The Impact of Campaign Structure on Bid Management

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As an Ad Tech software company providing automated bidding & campaign management solutions, we are frequently responding to advertisers who are concerned that mysterious bidding algorithms are not optimizing their bids appropriately. When I’m tasked with reviewing bid management performance for these advertisers, I frequently find issues unrelated to bid levels that are hurting performance.

Most commonly, I find bidding inefficiencies resulting from campaign structure issues. I think we all intuitively know that structure impacts bidding, but it is something frequently overlooked and forgotten when analyzing bidding performance. The truth of the matter is, campaign structure can render your entire bid management efforts ineffective if setup improperly. So I think it’s time for a refresher discussion of some common structural problems to watch out for.

I’m going to cover two structural issues I seem to run across most often. In this first of two posts, I’m going to discuss how search term matching can inhibit bidding performance. In my follow up post, I’ll delve into the importance of the structural grouping of keywords to assist in bidding on long-tail keywords.

Structural Problem #1: Search Term Matching Impact on Conversion Rate Predictions

The single most common structural problem I find inhibiting bid optimization success is poor search term matching. Note that the most important metric to predict for bid management is keyword conversion rate. We make conversion rate predictions based on an assumption that people who search for ‘big blue widgets’ tomorrow will convert similarly to those who have searched for ‘big blue widgets’ in the past. But we set bids on keywords, not search terms. The two often don’t match, and thus we run into problems.

Consider an education advertiser bidding on the broad match keyword ‘dental hygienist school’. This keyword may be getting matched to searches for both ‘industrial hygiene school’ and ‘dental hygiene school’. These search terms will certainly have vastly different conversion rates. If one keyword is matching to all these search terms, the conversion rate of the keyword becomes the product of which search term Google matches to more often. More matches to ‘industrial hygiene school’ and conversion rates go down. More matches to ‘dental hygiene school’ and conversion rates go up.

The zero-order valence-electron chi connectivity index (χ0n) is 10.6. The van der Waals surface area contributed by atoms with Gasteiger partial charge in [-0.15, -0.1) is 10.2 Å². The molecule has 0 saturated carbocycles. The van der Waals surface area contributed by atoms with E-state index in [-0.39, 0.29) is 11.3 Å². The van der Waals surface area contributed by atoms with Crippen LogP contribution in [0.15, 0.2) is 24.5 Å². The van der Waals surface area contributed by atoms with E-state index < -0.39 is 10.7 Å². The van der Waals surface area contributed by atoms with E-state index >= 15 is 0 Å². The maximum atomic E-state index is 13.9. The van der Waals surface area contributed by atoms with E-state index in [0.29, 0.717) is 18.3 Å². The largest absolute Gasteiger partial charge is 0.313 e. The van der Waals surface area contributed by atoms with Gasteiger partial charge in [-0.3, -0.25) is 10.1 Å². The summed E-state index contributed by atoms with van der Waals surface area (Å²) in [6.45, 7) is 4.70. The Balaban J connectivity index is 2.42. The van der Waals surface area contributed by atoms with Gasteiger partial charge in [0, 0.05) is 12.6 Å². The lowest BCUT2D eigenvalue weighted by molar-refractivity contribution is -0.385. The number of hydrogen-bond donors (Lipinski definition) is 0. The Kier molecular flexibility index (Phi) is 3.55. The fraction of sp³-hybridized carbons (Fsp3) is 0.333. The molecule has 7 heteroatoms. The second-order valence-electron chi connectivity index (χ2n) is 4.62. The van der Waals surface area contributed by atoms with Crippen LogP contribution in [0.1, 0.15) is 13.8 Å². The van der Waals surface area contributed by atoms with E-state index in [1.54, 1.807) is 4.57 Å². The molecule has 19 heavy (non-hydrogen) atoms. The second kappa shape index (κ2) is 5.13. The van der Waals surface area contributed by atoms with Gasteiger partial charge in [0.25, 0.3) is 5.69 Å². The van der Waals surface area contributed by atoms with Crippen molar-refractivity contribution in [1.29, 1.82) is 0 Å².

In the two charts above, the search term ‘industrial hygiene school’ converts at 0.2% and ‘dental hygiene school’ converts at 9.0%. If targeting a $20 CPL, the first distribution of click volume would lead me to bid around $0.34, and the second would lead me to bid around $1.80. An automated bidding strategy becomes arbitrary because it is unable to exploit that fundamental assumption of historical search term performance predicting future search term performance.

The example of ‘industrial hygiene school’ is one of inappropriate matching, which you’re likely watching out for already. But the more common mismatch is one of misdirected matching. Let’s look at how Google decided to match search terms for a grocery coupon advertiser bidding on general coupon terms (free coupons), more specific product terms (shampoo coupons), and highly specific brand terms (Pantene coupons).


Note that only the third search term for “free coupons” was matched as the advertiser intended. In the first and second search term, Google chose to match to the more general term even though a keyword with a better match was available. Without using more restrictive match types or what I call ‘traffic cop negatives’, you will invariably find search terms being matched to a less desirable keyword. Once again, a bidding strategy will become less effective. Not because we’re matching to a search term we don’t want to show for, but because we’re matching in the wrong place. We’re now setting bids for ‘Pantene coupons’ based on the past performance of ‘free coupon’, losing the value of segmentation.

The obvious solution to these matching problems is a well-planned negative keyword and match type strategy. But work doesn’t end with initial implementation of this strategy. Search query mining must be conducted on an ongoing basis to identify new matching errors. Ultimately, your negative keyword libraries and match type strategies will start to take on a structure of their own. If this exclusionary structure is ignored or mismanaged, you can expect your bid optimization performance to suffer.